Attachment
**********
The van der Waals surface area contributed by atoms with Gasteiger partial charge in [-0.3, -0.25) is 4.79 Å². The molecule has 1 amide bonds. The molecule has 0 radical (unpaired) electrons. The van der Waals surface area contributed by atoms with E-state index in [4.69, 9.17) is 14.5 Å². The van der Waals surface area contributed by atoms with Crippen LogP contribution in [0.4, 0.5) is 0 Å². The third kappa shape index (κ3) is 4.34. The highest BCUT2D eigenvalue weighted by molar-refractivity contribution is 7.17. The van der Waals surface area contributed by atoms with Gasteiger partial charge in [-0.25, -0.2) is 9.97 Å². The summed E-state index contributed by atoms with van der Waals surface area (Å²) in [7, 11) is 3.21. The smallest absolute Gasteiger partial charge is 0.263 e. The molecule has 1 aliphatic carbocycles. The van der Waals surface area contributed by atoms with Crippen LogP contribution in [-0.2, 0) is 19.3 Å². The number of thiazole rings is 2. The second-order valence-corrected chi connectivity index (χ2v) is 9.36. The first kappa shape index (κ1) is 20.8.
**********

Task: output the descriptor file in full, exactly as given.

The van der Waals surface area contributed by atoms with Gasteiger partial charge in [-0.3, -0.25) is 4.79 Å². The molecule has 1 amide bonds. The molecule has 0 radical (unpaired) electrons. The van der Waals surface area contributed by atoms with E-state index in [4.69, 9.17) is 14.5 Å². The van der Waals surface area contributed by atoms with Crippen LogP contribution in [0.4, 0.5) is 0 Å². The third kappa shape index (κ3) is 4.34. The highest BCUT2D eigenvalue weighted by molar-refractivity contribution is 7.17. The van der Waals surface area contributed by atoms with Gasteiger partial charge in [-0.25, -0.2) is 9.97 Å². The summed E-state index contributed by atoms with van der Waals surface area (Å²) in [7, 11) is 3.21. The smallest absolute Gasteiger partial charge is 0.263 e. The molecule has 1 aliphatic carbocycles. The van der Waals surface area contributed by atoms with Crippen LogP contribution in [-0.2, 0) is 19.3 Å². The number of thiazole rings is 2. The second-order valence-corrected chi connectivity index (χ2v) is 9.36. The first kappa shape index (κ1) is 20.8.